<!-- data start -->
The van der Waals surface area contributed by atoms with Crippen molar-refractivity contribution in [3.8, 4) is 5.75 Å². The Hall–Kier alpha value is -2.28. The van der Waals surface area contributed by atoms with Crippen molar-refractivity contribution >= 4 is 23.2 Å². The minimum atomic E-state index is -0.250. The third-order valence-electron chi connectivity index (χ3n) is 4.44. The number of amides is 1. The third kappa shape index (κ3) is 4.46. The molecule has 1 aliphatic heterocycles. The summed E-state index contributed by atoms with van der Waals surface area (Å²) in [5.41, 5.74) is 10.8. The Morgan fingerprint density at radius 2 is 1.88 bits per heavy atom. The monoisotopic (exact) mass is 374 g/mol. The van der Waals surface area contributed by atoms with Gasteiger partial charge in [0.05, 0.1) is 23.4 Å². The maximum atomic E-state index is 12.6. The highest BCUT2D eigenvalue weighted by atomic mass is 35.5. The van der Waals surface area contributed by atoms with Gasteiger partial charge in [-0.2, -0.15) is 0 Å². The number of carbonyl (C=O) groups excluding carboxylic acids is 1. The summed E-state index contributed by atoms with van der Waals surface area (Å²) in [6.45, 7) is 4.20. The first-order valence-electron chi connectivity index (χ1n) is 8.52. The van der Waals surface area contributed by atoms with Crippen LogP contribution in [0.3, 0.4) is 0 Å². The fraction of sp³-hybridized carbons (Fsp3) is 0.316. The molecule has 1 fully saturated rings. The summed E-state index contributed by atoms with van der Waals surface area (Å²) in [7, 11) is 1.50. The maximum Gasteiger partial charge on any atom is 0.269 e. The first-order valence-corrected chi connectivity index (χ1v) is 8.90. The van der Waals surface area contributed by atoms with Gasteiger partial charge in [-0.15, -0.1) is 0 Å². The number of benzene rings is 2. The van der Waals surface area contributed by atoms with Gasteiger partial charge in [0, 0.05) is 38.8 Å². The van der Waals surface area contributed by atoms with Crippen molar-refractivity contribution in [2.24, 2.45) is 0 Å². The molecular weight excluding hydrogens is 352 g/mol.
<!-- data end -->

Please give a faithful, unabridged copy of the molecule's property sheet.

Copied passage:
The van der Waals surface area contributed by atoms with Crippen molar-refractivity contribution in [3.8, 4) is 5.75 Å². The Hall–Kier alpha value is -2.28. The van der Waals surface area contributed by atoms with Crippen molar-refractivity contribution >= 4 is 23.2 Å². The minimum atomic E-state index is -0.250. The third-order valence-electron chi connectivity index (χ3n) is 4.44. The number of amides is 1. The third kappa shape index (κ3) is 4.46. The molecule has 1 aliphatic heterocycles. The summed E-state index contributed by atoms with van der Waals surface area (Å²) in [5.41, 5.74) is 10.8. The Morgan fingerprint density at radius 2 is 1.88 bits per heavy atom. The monoisotopic (exact) mass is 374 g/mol. The van der Waals surface area contributed by atoms with Gasteiger partial charge in [0.05, 0.1) is 23.4 Å². The maximum atomic E-state index is 12.6. The highest BCUT2D eigenvalue weighted by atomic mass is 35.5. The van der Waals surface area contributed by atoms with Gasteiger partial charge in [-0.2, -0.15) is 0 Å². The number of carbonyl (C=O) groups excluding carboxylic acids is 1. The summed E-state index contributed by atoms with van der Waals surface area (Å²) in [6.45, 7) is 4.20. The first-order valence-electron chi connectivity index (χ1n) is 8.52. The van der Waals surface area contributed by atoms with Crippen LogP contribution in [0.3, 0.4) is 0 Å². The fraction of sp³-hybridized carbons (Fsp3) is 0.316. The molecule has 1 fully saturated rings. The summed E-state index contributed by atoms with van der Waals surface area (Å²) in [7, 11) is 1.50. The maximum Gasteiger partial charge on any atom is 0.269 e. The first-order valence-corrected chi connectivity index (χ1v) is 8.90. The van der Waals surface area contributed by atoms with Gasteiger partial charge in [-0.15, -0.1) is 0 Å². The number of benzene rings is 2. The van der Waals surface area contributed by atoms with Gasteiger partial charge in [0, 0.05) is 38.8 Å². The van der Waals surface area contributed by atoms with Crippen molar-refractivity contribution in [2.24, 2.45) is 0 Å². The molecular weight excluding hydrogens is 352 g/mol.